A few years ago I went through a particularly difficult and what seemed a long period of waiting for God to care for a need in my life. In the waiting time, there were glimmers of hope in escaping what seemed to be an impossible situation. At times, I was living from glimmer to glimmer, thinking my great escape was just around the corner. So much of that time I felt as if God was hiding his face(Isaiah 64:7) from me.
One day, while driving to work I was listening to a CD by the group called Switchfoot. The comforting words rushed into my ears and reached my heart that chilly winter morning...
"Sunshine, won't you be my mother
Sunshine, come and help me sing
My heart is darker than these oceans
My heart is frozen underneath
We are crooked souls trying to stay up straight,
Dry eyes in the pouring rain
The shadow proves the sunshine
The shadow proves the sunshine."
The shadow proves the sunshine. Those words helped me see beyond my own circumstance of difficulty that advent season and showed me that even though sometimes we can only see shadow and darkness, we can still know that there is a light shining somewhere. Maybe it is someone else's turn to sit in the direct focus of God's light? Maybe it is our turn to wait expectantly for God to do an awesome thing we do not expect.
After really listening the words of that song that winter morning, it seemed like I didn't have to rely so much on momentary glimmers because I knew in my heart that God was with me, even in the shadows. Every time I saw a shadow in my circumstances, I was reminded of the sunshine that was always present - even if I could not see it with my eyes.
It became possible for me to begin to ask God what he would like to do in working out my difficult situation, instead of me trying to tell God what I thought the solution was. In life and the difficulty that it sometimes presents us, may we always know that God is with us in the shadows. Even if we are only able to pray, "God, surprise me.", we will see through the darkness to find the light of awesome things we do not expect. May we be willing to expectantly wait for something so fantastic as the star of Bethlehem and the gift of hope,love and promise it announced to the shepherds on the eve of Jesus birth. The shadow proves the sunshine.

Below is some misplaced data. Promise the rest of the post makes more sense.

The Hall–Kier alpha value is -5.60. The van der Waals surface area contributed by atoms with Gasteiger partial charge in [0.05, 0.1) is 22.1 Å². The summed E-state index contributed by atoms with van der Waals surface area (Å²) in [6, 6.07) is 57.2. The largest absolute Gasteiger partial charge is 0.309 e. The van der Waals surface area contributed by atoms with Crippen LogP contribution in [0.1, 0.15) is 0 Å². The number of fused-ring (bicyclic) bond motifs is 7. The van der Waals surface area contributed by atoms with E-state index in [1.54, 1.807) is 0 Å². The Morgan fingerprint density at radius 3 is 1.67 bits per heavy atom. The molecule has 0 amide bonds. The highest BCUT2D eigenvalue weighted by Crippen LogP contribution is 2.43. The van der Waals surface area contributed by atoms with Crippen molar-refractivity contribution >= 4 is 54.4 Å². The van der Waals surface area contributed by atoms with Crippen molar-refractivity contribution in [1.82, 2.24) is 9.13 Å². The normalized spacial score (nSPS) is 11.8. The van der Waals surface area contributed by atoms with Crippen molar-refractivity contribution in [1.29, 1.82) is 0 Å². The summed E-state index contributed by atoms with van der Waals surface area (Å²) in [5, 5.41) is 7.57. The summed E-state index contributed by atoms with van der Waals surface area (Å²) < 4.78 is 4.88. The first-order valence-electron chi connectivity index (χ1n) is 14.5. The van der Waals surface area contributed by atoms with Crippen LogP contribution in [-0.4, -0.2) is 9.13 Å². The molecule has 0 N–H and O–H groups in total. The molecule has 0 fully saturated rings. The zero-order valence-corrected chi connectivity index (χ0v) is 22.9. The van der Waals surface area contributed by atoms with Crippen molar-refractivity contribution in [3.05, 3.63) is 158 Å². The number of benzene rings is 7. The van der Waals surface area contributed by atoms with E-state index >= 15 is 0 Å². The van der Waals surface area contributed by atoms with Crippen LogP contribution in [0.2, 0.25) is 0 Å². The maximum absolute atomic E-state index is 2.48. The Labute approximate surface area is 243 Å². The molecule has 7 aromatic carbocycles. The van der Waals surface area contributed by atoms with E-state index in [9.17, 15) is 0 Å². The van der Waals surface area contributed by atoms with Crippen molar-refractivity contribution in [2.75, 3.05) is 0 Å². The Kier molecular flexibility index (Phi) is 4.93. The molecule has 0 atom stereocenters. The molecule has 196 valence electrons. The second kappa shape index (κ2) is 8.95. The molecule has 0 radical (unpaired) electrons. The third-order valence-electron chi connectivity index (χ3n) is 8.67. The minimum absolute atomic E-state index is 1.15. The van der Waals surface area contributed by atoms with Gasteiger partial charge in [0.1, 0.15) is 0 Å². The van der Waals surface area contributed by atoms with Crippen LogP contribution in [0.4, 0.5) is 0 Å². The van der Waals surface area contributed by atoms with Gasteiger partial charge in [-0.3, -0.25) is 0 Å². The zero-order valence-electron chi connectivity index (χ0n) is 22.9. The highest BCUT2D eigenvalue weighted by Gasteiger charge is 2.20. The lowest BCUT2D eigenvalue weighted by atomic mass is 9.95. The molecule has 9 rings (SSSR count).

16 But you are our Father,
though Abraham does not know us
or Israel acknowledge us;
you, O LORD, are our Father,
our Redeemer from of old is your name.
17 Why, O LORD, do you make us wander from your ways
and harden our hearts so we do not revere you?
Return for the sake of your servants,
the tribes that are your inheritance.
18 For a little while your people possessed your holy place,
but now our enemies have trampled down your sanctuary.
19 We are yours from of old;
but you have not ruled over them,
they have not been called by your name.
2 As when fire sets twigs ablaze
and causes water to boil,
come down to make your name known to your enemies
and cause the nations to quake before you!
3 For when you did awesome things that we did not expect,
you came down, and the mountains trembled before you.
4 Since ancient times no one has heard,
no ear has perceived,
no eye has seen any God besides you,
who acts on behalf of those who wait for him.
5 You come to the help of those who gladly do right,
who remember your ways.
But when we continued to sin against them,
you were angry.
How then can we be saved?
6 All of us have become like one who is unclean,
and all our righteous acts are like filthy rags;
we all shrivel up like a leaf,
and like the wind our sins sweep us away.
7 No one calls on your name
or strives to lay hold of you;
for you have hidden your face from us
and made us waste away because of our sins.